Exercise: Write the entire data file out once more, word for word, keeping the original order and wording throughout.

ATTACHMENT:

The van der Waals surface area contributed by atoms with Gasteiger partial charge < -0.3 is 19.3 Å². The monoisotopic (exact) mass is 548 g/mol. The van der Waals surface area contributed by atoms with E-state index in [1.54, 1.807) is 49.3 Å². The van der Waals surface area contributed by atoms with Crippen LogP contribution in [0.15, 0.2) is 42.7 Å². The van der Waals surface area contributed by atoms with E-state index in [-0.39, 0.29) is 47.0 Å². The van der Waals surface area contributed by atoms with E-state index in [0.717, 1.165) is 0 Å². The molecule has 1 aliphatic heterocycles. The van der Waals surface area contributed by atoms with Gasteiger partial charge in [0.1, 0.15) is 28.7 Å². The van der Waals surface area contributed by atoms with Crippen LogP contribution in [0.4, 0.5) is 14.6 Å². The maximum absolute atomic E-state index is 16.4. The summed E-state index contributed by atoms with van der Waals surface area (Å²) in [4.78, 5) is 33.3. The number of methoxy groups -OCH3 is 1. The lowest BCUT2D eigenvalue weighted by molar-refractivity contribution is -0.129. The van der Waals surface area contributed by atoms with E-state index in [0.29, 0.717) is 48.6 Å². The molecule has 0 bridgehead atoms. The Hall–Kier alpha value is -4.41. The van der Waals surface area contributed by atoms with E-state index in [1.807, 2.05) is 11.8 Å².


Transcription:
The van der Waals surface area contributed by atoms with Gasteiger partial charge < -0.3 is 19.3 Å². The monoisotopic (exact) mass is 548 g/mol. The van der Waals surface area contributed by atoms with E-state index in [1.54, 1.807) is 49.3 Å². The van der Waals surface area contributed by atoms with Crippen LogP contribution in [0.15, 0.2) is 42.7 Å². The van der Waals surface area contributed by atoms with E-state index in [-0.39, 0.29) is 47.0 Å². The van der Waals surface area contributed by atoms with E-state index in [0.717, 1.165) is 0 Å². The molecule has 1 aliphatic heterocycles. The van der Waals surface area contributed by atoms with Gasteiger partial charge in [0.1, 0.15) is 28.7 Å². The van der Waals surface area contributed by atoms with Crippen LogP contribution in [0.4, 0.5) is 14.6 Å². The maximum absolute atomic E-state index is 16.4. The summed E-state index contributed by atoms with van der Waals surface area (Å²) in [4.78, 5) is 33.3. The number of methoxy groups -OCH3 is 1. The lowest BCUT2D eigenvalue weighted by molar-refractivity contribution is -0.129. The van der Waals surface area contributed by atoms with E-state index in [0.29, 0.717) is 48.6 Å². The molecule has 0 bridgehead atoms. The Hall–Kier alpha value is -4.41. The van der Waals surface area contributed by atoms with E-state index in [1.807, 2.05) is 11.8 Å².